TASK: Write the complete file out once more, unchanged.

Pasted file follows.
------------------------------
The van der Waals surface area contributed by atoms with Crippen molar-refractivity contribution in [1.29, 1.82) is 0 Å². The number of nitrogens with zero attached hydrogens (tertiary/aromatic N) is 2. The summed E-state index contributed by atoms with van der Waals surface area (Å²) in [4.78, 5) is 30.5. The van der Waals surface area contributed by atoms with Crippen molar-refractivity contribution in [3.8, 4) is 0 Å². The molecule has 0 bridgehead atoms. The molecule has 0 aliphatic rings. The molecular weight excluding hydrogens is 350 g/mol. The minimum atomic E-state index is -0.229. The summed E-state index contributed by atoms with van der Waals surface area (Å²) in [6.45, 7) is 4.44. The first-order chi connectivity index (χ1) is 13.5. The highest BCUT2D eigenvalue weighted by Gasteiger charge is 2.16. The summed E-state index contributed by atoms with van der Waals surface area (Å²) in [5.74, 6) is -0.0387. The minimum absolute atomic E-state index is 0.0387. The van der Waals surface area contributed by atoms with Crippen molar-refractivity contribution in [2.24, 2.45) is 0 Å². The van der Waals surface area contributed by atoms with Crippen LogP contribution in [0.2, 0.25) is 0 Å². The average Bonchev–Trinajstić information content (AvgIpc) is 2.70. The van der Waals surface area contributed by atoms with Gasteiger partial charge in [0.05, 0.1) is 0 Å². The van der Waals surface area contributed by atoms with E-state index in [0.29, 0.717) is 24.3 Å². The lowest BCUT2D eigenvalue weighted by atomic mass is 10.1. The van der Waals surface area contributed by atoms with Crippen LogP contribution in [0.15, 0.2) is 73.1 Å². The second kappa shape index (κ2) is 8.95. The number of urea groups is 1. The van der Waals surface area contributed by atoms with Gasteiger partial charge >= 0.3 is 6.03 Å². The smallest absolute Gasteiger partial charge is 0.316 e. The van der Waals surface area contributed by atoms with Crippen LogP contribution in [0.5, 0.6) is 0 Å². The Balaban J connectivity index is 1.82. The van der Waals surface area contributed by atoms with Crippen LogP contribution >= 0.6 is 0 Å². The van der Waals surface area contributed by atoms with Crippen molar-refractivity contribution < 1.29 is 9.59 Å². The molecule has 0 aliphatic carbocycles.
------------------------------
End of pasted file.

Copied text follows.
The van der Waals surface area contributed by atoms with Crippen molar-refractivity contribution in [1.29, 1.82) is 0 Å². The number of nitrogens with zero attached hydrogens (tertiary/aromatic N) is 2. The summed E-state index contributed by atoms with van der Waals surface area (Å²) in [4.78, 5) is 30.5. The van der Waals surface area contributed by atoms with Crippen molar-refractivity contribution in [3.8, 4) is 0 Å². The molecule has 0 bridgehead atoms. The molecule has 0 aliphatic rings. The molecular weight excluding hydrogens is 350 g/mol. The minimum atomic E-state index is -0.229. The summed E-state index contributed by atoms with van der Waals surface area (Å²) in [6.45, 7) is 4.44. The first-order chi connectivity index (χ1) is 13.5. The highest BCUT2D eigenvalue weighted by Gasteiger charge is 2.16. The summed E-state index contributed by atoms with van der Waals surface area (Å²) in [5.74, 6) is -0.0387. The minimum absolute atomic E-state index is 0.0387. The van der Waals surface area contributed by atoms with Crippen molar-refractivity contribution in [2.24, 2.45) is 0 Å². The van der Waals surface area contributed by atoms with Crippen LogP contribution in [0.2, 0.25) is 0 Å². The average Bonchev–Trinajstić information content (AvgIpc) is 2.70. The van der Waals surface area contributed by atoms with Gasteiger partial charge in [0.05, 0.1) is 0 Å². The van der Waals surface area contributed by atoms with E-state index in [0.29, 0.717) is 24.3 Å². The lowest BCUT2D eigenvalue weighted by atomic mass is 10.1. The van der Waals surface area contributed by atoms with Crippen LogP contribution in [0.15, 0.2) is 73.1 Å². The second kappa shape index (κ2) is 8.95. The number of urea groups is 1. The van der Waals surface area contributed by atoms with Gasteiger partial charge >= 0.3 is 6.03 Å². The smallest absolute Gasteiger partial charge is 0.316 e. The van der Waals surface area contributed by atoms with Crippen LogP contribution in [0.5, 0.6) is 0 Å². The Balaban J connectivity index is 1.82. The van der Waals surface area contributed by atoms with Crippen LogP contribution >= 0.6 is 0 Å². The van der Waals surface area contributed by atoms with Crippen molar-refractivity contribution < 1.29 is 9.59 Å². The molecule has 0 aliphatic carbocycles.